[Poem is in the public domain in Canada, the United States, and the European Union]

Stuart Livingston biography

Saturday, December 8, 2012

The sun that brief December day /
John Greenleaf Whittier

The sun that brief December day
Rose cheerless over hills of gray,
And, darkly circled, gave at noon
A sadder light than waning moon.
Slow tracing down the thickening sky
Its mute and ominous prophecy,
A portent seeming less than threat,
It sank from sight before it set.
A chill no coat, however stout,
Of homespun stuff could quite shut out,
    A hard, dull bitterness of cold,
That checked, mid-vein, the circling race
Of life-blood in the sharpened face,
    The coming of the snow-storm told.
The wind blew east: we heard the roar
Of Ocean on his wintry shore,
And felt the strong pulse throbbing there
Beat with low rhythm our inland air.
Meanwhile we did your nightly chores,--
Brought in the wood from out of doors,
Littered the stalls, and from the mows
Raked down the herd's-grass for the cows;
Heard the horse whinnying for his corn;
And, sharply clashing horn on horn,
Impatient down the stanchion rows
The cattle shake their walnut bows;
While, peering from his early perch
Upon the scaffold's pole of birch,
The cock his crested helmet bent
And down his querulous challenge sent.

John Greenleaf Whitter (1807-1892)
from Snowbound: A Winter Idyl, 1866

[Poem is in the public domain worldwide]

John Greenleaf Whitter biography

Sunday, December 2, 2012

Hendecasyllabics / Algernon Swinburne


In the month of the long decline of roses
I, beholding the summer dead before me,
Set my face to the sea and journeyed silent,
Gazing eagerly where above the sea-mark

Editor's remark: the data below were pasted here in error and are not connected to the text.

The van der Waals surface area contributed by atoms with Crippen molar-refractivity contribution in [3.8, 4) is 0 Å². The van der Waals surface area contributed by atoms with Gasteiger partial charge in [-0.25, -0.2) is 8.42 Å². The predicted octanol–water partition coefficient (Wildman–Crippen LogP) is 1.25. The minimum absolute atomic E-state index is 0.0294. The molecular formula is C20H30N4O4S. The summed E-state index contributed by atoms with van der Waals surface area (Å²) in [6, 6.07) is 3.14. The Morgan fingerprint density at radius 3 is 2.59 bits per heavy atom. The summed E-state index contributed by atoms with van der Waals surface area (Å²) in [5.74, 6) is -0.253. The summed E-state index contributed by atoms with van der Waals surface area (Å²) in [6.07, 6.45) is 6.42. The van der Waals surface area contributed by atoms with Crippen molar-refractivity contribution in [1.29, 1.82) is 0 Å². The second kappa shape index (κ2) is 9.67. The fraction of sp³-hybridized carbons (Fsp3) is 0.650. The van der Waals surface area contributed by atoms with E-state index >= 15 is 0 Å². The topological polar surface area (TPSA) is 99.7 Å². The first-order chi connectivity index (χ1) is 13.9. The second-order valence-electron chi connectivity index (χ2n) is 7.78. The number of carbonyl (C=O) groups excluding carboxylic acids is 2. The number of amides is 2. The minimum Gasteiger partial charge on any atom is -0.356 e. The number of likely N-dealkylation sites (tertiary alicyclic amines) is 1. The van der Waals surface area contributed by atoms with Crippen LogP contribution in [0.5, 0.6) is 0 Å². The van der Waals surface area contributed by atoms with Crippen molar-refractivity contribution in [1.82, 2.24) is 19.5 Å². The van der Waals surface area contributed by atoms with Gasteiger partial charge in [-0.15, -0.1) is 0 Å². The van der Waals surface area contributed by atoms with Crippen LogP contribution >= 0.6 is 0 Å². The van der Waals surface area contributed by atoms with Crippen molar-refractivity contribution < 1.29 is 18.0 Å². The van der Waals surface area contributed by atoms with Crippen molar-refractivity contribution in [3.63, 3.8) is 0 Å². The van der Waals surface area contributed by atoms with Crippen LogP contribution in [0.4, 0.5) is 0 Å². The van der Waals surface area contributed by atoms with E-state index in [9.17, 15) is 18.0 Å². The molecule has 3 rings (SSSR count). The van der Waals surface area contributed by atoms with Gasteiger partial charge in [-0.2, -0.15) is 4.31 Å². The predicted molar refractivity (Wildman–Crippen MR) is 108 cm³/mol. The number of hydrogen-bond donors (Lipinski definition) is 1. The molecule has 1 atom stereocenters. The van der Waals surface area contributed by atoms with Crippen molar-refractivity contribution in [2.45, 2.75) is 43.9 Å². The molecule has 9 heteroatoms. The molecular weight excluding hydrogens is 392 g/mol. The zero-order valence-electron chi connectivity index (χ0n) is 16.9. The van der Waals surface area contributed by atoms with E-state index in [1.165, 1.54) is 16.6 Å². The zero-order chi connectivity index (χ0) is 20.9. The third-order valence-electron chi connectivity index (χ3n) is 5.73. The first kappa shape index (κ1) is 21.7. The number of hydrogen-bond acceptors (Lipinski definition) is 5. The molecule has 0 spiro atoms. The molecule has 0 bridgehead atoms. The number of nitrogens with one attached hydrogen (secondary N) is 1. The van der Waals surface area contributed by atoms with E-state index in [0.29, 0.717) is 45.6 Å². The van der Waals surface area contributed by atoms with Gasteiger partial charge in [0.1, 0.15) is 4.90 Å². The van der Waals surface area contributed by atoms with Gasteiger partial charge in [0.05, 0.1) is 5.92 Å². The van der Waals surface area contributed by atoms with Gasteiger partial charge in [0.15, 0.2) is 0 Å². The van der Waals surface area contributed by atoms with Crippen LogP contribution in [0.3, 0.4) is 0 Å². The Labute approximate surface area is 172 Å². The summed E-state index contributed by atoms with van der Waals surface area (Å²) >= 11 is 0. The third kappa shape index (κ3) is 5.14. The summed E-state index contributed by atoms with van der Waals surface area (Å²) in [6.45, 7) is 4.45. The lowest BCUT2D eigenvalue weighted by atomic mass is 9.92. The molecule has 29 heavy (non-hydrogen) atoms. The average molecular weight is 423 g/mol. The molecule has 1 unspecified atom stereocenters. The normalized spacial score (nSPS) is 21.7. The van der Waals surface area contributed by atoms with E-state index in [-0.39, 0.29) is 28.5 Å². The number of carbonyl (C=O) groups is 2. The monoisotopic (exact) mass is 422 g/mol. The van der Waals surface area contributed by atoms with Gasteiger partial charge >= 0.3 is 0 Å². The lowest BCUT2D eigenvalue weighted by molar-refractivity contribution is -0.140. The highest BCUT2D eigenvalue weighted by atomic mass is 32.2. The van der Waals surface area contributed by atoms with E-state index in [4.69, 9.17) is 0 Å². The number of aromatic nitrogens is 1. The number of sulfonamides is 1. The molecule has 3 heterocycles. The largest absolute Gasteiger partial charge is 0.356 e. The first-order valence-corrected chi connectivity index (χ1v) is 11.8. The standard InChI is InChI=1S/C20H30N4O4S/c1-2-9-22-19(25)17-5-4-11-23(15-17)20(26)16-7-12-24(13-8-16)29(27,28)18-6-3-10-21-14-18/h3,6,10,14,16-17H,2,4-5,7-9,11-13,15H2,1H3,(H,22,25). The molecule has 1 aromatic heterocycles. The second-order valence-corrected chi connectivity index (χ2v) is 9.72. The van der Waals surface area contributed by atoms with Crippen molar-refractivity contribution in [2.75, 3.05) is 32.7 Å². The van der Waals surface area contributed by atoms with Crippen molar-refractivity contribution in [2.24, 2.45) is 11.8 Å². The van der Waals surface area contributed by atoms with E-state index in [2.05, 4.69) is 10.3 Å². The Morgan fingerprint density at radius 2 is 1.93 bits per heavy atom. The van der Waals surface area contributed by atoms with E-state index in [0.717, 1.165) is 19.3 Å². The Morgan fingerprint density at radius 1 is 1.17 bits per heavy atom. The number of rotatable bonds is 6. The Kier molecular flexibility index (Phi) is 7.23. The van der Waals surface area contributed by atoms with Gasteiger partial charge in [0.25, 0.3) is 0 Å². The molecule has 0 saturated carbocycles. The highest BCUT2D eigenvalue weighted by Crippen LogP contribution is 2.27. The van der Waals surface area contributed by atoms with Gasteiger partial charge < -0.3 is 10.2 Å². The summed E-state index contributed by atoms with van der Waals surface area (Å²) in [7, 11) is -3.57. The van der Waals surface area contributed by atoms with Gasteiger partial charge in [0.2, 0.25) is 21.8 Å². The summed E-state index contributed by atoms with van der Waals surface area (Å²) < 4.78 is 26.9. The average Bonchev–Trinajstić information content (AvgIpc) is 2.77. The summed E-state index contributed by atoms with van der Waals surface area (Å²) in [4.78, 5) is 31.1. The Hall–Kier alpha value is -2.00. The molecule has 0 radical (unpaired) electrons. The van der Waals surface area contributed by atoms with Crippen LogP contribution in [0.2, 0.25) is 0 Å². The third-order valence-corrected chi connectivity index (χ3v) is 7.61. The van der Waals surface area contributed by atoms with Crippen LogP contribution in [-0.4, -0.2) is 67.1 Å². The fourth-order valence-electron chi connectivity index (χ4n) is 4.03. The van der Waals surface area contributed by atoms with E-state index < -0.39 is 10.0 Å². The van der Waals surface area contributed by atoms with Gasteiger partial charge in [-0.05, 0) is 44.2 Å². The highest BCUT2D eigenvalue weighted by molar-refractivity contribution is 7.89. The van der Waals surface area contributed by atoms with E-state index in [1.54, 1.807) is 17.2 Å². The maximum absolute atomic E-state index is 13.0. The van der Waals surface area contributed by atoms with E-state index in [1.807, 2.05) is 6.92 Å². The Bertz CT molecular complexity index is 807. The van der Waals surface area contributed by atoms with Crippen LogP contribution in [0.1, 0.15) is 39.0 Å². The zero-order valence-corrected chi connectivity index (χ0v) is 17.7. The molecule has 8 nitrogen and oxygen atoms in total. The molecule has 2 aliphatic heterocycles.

Flame as fierce as the fervid eyes of lions
Half divided the eyelids of the sunset;
Till I heard as it were a noise of waters
Moving tremulous under feet of angels
Multitudinous, out of all the heavens;
Knew the fluttering wind, the fluttered foliage,
Shaken fitfully, full of sound and shadow;
And saw, trodden upon by noiseless angels,
Long mysterious reaches fed with moonlight,
Sweet sad straits in a soft subsiding channel,
Blown about by the lips of winds I knew not,
Winds not born in the north nor any quarter,
Winds not warm with the south nor any sunshine;
Heard between them a voice of exultation,
"Lo, the summer is dead, the sun is faded,
Even like as a leaf the year is withered,
All the fruits of the day from all her branches
Gathered, neither is any left to gather.
All the flowers are dead, the tender blossoms,
All are taken away; the season wasted,
Like an ember among the fallen ashes.
Now with light of the winter days, with moonlight,
Light of snow, and the bitter light of hoarfrost,
We bring flowers that fade not after autumn,
Pale white chaplets and crowns of latter seasons,
Fair false leaves (but the summer leaves were falser),
Woven under the eyes of stars and planets
When low light was upon the windy reaches
Where the flower of foam was blown, a lily
Dropt among the sonorous fruitless furrows
And green fields of the sea that make no pasture:
Since the winter begins, the weeping winter,
All whose flowers are tears, and round his temples
Iron blossom of frost is bound for ever."

Algernon Charles Swinburne
from Poems and Ballads, 1866

[Poem is in the public domain worldwide]

Saturday, December 1, 2012

December / Helen Hunt Jackson


The lakes of ice gleam bluer than the lakes
Of water 'neath the summer sunshine gleamed:
Far fairer than when placidly it streamed,
The brook its frozen architecture makes,
And under bridges white its swift way takes.